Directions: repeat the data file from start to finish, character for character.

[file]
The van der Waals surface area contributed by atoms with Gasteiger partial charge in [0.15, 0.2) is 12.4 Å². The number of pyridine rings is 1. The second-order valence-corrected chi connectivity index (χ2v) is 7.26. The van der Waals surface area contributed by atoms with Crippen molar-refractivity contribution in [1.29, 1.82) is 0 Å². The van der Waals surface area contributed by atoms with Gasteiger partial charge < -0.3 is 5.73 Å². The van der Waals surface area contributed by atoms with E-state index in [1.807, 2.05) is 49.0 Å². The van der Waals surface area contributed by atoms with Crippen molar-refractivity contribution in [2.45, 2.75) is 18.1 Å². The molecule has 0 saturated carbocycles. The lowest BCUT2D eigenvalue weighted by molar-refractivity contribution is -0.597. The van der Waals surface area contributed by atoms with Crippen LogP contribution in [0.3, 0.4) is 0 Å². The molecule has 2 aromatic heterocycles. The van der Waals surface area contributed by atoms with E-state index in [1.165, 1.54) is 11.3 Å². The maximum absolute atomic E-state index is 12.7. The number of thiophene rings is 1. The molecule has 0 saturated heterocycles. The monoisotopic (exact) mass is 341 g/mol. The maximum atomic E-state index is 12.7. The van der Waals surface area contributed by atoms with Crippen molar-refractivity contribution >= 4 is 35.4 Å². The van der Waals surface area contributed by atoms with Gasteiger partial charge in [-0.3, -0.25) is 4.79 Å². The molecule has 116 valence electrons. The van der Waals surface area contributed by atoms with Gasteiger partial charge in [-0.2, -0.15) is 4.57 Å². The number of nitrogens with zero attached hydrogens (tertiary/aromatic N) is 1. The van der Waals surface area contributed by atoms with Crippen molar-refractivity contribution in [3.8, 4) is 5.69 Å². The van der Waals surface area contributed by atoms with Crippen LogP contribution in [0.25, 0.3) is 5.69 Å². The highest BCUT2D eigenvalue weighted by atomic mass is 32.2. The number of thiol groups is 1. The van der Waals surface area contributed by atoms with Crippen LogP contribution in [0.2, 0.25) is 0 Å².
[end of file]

The van der Waals surface area contributed by atoms with Gasteiger partial charge in [0.15, 0.2) is 12.4 Å². The number of pyridine rings is 1. The second-order valence-corrected chi connectivity index (χ2v) is 7.26. The van der Waals surface area contributed by atoms with Crippen molar-refractivity contribution in [1.29, 1.82) is 0 Å². The van der Waals surface area contributed by atoms with Gasteiger partial charge < -0.3 is 5.73 Å². The van der Waals surface area contributed by atoms with E-state index in [1.807, 2.05) is 49.0 Å². The van der Waals surface area contributed by atoms with Crippen molar-refractivity contribution in [2.45, 2.75) is 18.1 Å². The molecule has 0 saturated carbocycles. The lowest BCUT2D eigenvalue weighted by molar-refractivity contribution is -0.597. The van der Waals surface area contributed by atoms with Crippen LogP contribution in [0.3, 0.4) is 0 Å². The molecule has 2 aromatic heterocycles. The van der Waals surface area contributed by atoms with E-state index in [1.165, 1.54) is 11.3 Å². The maximum absolute atomic E-state index is 12.7. The number of thiophene rings is 1. The molecule has 0 saturated heterocycles. The monoisotopic (exact) mass is 341 g/mol. The maximum atomic E-state index is 12.7. The van der Waals surface area contributed by atoms with Crippen molar-refractivity contribution >= 4 is 35.4 Å². The van der Waals surface area contributed by atoms with Gasteiger partial charge in [-0.3, -0.25) is 4.79 Å². The molecule has 116 valence electrons. The van der Waals surface area contributed by atoms with Gasteiger partial charge in [-0.2, -0.15) is 4.57 Å². The number of nitrogens with zero attached hydrogens (tertiary/aromatic N) is 1. The van der Waals surface area contributed by atoms with Crippen molar-refractivity contribution in [3.8, 4) is 5.69 Å². The van der Waals surface area contributed by atoms with Crippen LogP contribution in [0.25, 0.3) is 5.69 Å². The highest BCUT2D eigenvalue weighted by atomic mass is 32.2. The number of thiol groups is 1. The van der Waals surface area contributed by atoms with Crippen LogP contribution in [0.2, 0.25) is 0 Å².